Categories: South Africa

Western Cape counts the cost of drought and bird flu

More than 35 000 jobs are on the line in the Western Cape’s agricultural sector, with losses expected to run into the billions, as a result of water allocations being capped due to the drought.

In addition, the recent avian influenza outbreak is expected to result in further losses.

Speaking at a media briefing on Tuesday, Western Cape deputy director for agriculture, Darryl Jacobs, said producers expected an average decrease in production of 36,9%, if water supply for the 2017/2018 season was to be capped at 60% of normal allocations.

“This will translate into a R4,96 billion decline of GVA (gross value added – an indicator of all goods and services produced by the sector) and 35 634 potential job losses. The sector is also set to lose valuable market share [in terms of] fruit exports,” Jacobs said.

He added that 6% of producers also indicated that they expected their farming operations to go into liquidation as a result of these factors.

Compounding these losses was the outbreak of avian influenza (AI), which was causing great devastation in the province’s poultry industry.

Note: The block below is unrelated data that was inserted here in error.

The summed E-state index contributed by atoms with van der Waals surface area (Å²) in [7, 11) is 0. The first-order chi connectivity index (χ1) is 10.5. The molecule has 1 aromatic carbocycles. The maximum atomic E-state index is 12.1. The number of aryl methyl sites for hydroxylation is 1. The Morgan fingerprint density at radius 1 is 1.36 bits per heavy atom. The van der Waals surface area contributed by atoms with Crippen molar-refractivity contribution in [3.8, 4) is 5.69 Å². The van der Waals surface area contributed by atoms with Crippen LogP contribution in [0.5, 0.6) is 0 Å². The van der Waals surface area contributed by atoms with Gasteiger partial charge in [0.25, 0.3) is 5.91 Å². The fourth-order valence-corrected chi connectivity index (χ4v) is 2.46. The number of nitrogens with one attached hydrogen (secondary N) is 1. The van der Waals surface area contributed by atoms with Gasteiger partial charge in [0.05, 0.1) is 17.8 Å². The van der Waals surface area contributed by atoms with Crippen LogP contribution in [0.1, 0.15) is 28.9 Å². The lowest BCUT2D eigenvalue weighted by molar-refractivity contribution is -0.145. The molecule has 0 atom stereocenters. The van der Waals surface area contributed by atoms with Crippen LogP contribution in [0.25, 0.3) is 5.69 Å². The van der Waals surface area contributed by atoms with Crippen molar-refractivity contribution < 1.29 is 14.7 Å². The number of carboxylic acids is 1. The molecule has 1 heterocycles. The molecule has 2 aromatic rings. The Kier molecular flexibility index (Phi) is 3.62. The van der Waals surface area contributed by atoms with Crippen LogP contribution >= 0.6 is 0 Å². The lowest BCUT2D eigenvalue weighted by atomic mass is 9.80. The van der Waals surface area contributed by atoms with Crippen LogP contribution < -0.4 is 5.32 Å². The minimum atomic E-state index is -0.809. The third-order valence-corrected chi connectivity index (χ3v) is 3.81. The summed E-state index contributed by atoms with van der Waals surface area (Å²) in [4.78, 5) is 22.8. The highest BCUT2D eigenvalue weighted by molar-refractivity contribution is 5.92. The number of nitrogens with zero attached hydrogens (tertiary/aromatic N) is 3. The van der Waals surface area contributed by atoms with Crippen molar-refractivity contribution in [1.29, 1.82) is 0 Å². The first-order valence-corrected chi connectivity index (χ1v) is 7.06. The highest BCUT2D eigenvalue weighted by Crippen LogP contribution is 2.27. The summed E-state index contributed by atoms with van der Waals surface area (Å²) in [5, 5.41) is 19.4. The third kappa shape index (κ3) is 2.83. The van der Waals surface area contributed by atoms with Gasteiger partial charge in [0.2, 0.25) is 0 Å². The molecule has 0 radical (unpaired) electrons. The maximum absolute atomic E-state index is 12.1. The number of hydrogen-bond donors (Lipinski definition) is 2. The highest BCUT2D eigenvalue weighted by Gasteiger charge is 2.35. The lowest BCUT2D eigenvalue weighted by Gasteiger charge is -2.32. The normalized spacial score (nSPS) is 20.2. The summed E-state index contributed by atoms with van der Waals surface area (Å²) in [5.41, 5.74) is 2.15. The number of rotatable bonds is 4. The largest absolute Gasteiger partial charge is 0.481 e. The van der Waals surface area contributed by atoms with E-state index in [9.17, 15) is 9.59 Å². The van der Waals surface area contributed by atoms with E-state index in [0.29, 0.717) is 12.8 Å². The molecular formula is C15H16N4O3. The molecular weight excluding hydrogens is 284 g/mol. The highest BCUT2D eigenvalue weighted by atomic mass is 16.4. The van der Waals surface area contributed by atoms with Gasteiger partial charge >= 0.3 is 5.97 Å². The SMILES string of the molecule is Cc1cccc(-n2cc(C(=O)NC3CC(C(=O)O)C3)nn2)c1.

More than 2,7 million birds have died in the commercial poultry industry in the province, or were in the process of being culled; 63% of these were layer hens.

Agricultural economist at the Department of Agriculture, Louw Pienaar, said the layer industry had been hardest hit.

“This is not an industry that employs a lot of labour, but it is still an important job creator in the semi-skilled bracket.”

Potential job losses are thus expected to become evident within the next two to three months.

To date, losses suffered as a result of AI had been estimated at R800 million, but Jacobs said this was a conservative estimate, and was likely to rise.

According to Alan Winde, MEC of Economic Opportunities, more than 100 000 jobs had been added to the Western Cape’s agro-processing and agriculture sectors since the launch of the province’s Project Khulisa growth strategy in 2014.

However, he also expressed concern about the potential job losses.

“Project Khulisa [was put in place] to help the [agricultural] sector and the economy.  Everything we’re doing now is to ensure job creation,” he said.

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